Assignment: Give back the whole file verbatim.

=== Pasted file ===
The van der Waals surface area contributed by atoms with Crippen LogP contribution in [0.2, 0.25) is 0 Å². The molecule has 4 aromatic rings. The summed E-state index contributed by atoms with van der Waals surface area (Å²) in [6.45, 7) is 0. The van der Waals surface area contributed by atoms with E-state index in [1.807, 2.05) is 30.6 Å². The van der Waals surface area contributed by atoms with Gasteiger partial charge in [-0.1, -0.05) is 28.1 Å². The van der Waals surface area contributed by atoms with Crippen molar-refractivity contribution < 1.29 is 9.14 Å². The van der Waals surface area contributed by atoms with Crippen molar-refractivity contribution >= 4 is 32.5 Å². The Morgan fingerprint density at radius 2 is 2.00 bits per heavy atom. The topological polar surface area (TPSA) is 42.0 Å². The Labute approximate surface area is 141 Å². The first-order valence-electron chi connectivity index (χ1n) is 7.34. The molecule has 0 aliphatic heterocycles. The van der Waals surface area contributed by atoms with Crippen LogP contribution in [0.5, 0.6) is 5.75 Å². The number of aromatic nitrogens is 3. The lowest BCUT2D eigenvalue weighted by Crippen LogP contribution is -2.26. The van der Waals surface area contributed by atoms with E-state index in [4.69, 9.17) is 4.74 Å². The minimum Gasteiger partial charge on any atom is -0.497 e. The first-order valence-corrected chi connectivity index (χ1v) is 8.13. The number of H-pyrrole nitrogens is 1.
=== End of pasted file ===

The van der Waals surface area contributed by atoms with Crippen LogP contribution in [0.2, 0.25) is 0 Å². The molecule has 4 aromatic rings. The summed E-state index contributed by atoms with van der Waals surface area (Å²) in [6.45, 7) is 0. The van der Waals surface area contributed by atoms with E-state index in [1.807, 2.05) is 30.6 Å². The van der Waals surface area contributed by atoms with Gasteiger partial charge in [-0.1, -0.05) is 28.1 Å². The van der Waals surface area contributed by atoms with Crippen molar-refractivity contribution < 1.29 is 9.14 Å². The van der Waals surface area contributed by atoms with Crippen molar-refractivity contribution >= 4 is 32.5 Å². The Morgan fingerprint density at radius 2 is 2.00 bits per heavy atom. The topological polar surface area (TPSA) is 42.0 Å². The Labute approximate surface area is 141 Å². The first-order valence-electron chi connectivity index (χ1n) is 7.34. The molecule has 0 aliphatic heterocycles. The van der Waals surface area contributed by atoms with Crippen LogP contribution in [0.5, 0.6) is 5.75 Å². The number of aromatic nitrogens is 3. The lowest BCUT2D eigenvalue weighted by Crippen LogP contribution is -2.26. The van der Waals surface area contributed by atoms with E-state index in [4.69, 9.17) is 4.74 Å². The minimum Gasteiger partial charge on any atom is -0.497 e. The first-order valence-corrected chi connectivity index (χ1v) is 8.13. The number of H-pyrrole nitrogens is 1.